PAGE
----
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July 1st. Canada Day:Here are the ways Canada is indisputably better than the United States

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Here are the ways Canada is indisputably better than the United States.Thanks to Donald Trump’s baffling decision to plunge us into a trade war, Canada Day this year will almost certainly feature a higher-than-average rate of passive-aggressive America-bashing.

The United States remains our closest friend and ally, and continues to supply us with all our non-Drake entertainment. Nevertheless, in the spirit of informed jingoism, here is a quick (and obviously biased) guide to the ways in which Canada is indisputably superior to our southern neighbour.

We fought Nazis earlier!
The awesome might and manpower of the United States was instrumental in liberating Western Europe from Nazi domination and shielding it from Soviet conquest. Nevertheless, Canada can take pride that we were killing Nazis while Charles Lindbergh was still hosting isolationist “America First” rallies. The United States not only entered the Second World War late, but retained financial ties with Nazi Germany well into 1941. Even as Hitler steamrolled Europe and laid siege to Great Britain, Germany was getting its movies from Hollywood and building Wehrmacht trucks in Ford Motor Company factories. Frustrated by their country’s neutrality, thousands of Americans would cross the border to join the Canadian military. The RCAF alone recruited around 9,000 Americans before the attack on Pearl Harbor brought the United States into the war. George H.W. Bush, in fact, was seriously considering strapping on a maple leaf to fight the Nazis before Pearl Harbor intervened.

No Civil War!
The United States had only been a country for 87 years (or four score and seven years if you’re being formal) before it was plunged into a horrific civil war. On Canada’s 87th birthday in 1954, by contrast, it hosted a Commonwealth games and invented Yahtzee. Not only has Canada never had a civil war, but it hasn’t even come close. The 1869 Red River Rebellion killed one person. Quebec secessionist terrorism in the 1960s claimed fewer than six people. The biggest armed uprising in Canada’s history was arguably a series of rebellions in 1837 designed to remake British North America as a republic. But the rebellions were small and laughably unsuccessful. In one particularly ignominious example in Toronto, 800 rebels turned and fled after encountering a loyalist force of only 20 riflemen. Also, in a detail that would have flabbergasted Americans of the age, many of the pro-government troops who put down the 1837 rebellions were black.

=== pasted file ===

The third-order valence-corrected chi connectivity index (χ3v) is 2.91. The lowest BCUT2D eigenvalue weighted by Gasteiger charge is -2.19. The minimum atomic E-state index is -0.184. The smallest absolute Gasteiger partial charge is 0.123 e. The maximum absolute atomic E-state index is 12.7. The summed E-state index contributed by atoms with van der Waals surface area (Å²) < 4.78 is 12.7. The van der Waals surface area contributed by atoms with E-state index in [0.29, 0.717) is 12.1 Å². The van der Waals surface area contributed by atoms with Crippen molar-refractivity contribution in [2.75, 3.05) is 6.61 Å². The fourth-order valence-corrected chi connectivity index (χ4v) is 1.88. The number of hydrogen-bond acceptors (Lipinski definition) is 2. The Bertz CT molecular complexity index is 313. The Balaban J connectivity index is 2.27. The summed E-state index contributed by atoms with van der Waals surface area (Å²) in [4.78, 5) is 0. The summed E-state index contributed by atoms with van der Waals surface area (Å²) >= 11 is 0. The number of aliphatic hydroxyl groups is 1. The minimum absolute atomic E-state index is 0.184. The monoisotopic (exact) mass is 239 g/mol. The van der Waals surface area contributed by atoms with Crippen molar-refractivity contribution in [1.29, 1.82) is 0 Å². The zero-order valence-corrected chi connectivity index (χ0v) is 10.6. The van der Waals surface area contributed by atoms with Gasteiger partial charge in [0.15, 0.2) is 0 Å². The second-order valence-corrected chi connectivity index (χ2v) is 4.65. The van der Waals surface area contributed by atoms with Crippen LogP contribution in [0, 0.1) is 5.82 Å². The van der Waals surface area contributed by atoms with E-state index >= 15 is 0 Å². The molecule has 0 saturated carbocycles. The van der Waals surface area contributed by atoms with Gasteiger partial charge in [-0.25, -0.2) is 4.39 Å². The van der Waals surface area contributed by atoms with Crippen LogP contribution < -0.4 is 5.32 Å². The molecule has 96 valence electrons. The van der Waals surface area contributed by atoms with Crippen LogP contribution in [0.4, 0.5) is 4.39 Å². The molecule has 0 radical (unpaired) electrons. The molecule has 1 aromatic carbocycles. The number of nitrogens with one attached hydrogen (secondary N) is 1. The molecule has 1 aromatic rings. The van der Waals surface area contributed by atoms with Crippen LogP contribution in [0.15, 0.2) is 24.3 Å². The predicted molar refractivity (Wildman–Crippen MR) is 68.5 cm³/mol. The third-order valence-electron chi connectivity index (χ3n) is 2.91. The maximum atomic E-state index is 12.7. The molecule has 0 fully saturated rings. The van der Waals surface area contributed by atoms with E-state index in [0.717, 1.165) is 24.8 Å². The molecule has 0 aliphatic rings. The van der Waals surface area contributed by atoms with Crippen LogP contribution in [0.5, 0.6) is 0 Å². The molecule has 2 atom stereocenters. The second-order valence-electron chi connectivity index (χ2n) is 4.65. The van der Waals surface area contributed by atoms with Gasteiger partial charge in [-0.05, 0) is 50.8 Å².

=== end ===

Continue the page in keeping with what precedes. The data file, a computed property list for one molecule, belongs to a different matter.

No slavery!
By the time of Canada’s 1867 founding, the United States was also slavery-free (see “Civil War,” above). While Canadian soil has also hosted plenty of human bondage, be it pre-contact Indigenous slavery or African slavery in colonial times, slavery was nevertheless officially illegal in the lands that would become Canada by 1834 — 31 years before it was the case in the U.S. We also never participated in the particularly brutal and industrialized form of plantation slavery that came to dominate the southern United States. The slave population in British North America was never more than 10,000. In Mississippi on the eve of the Civil War, there were more than 440,000 slaves compared to a free population of only 354,000.

No vicious beatings in our parliament!
One of the darker moments in U.S. legislative history came in 1856, when a South Carolina senator approached Massachusetts’ Charles Sumner in the U.S. Senate chamber and proceeded to cane him to within an inch of his life. Worst still, the incident was only an extreme example of a political culture renowned for its violence. Nineteenth century U.S. federal politicians regularly beat, threatened or pulled guns on their opponents on Capitol Hill. Two-term U.S. president Andrew Jackson participated in more than 100 duels over his lifetime, and later expressed regret that he had not shot the then-Speaker of the House, Henry Clay. Against all this, it’s quite an achievement that one of the most uncivil moments in Canada’s parliament remains the time a Tory called a Liberal a “political sewer pipe.”


No Indian Wars!
Canada has nothing to be smug about when it comes to our history of Indigenous relations. From Indian Residential Schools to forced relocation to the simple act of arresting Indigenous people if they were found off reserve, it’s all pretty ugly. But for every crime against Indigenous people in Canada’s history, U.S. history usually has a worse version. The most obvious example is that the United States spent much of the 19th century engaged in open and often brutal warfare with everyone from Seminoles in Florida to Apache in New Mexico to Sioux in Montana. Canada absolutely did not keep its hands clean settling the west, but it did do it with little to no outright warfare. Major Canadian incidents of settler-Indigenous violence, such as the Chilcotin War or the North-West Rebellion, would barely qualify as footnotes in the massacre-packed history of U.S. expansion. Even at the time, Americans marveled at the apparent Canadian ability to co-exist with Indigenous people without shooting them. Canada had “the same greedy, dominant Anglo-Saxon race, and the same heathen,” wrote the Minnesota Episcopal bishop Henry Whipple in the 1870s. “They have not spent one dollar on Indian wars, they have had no Indian massacres.”

We abolished the penny!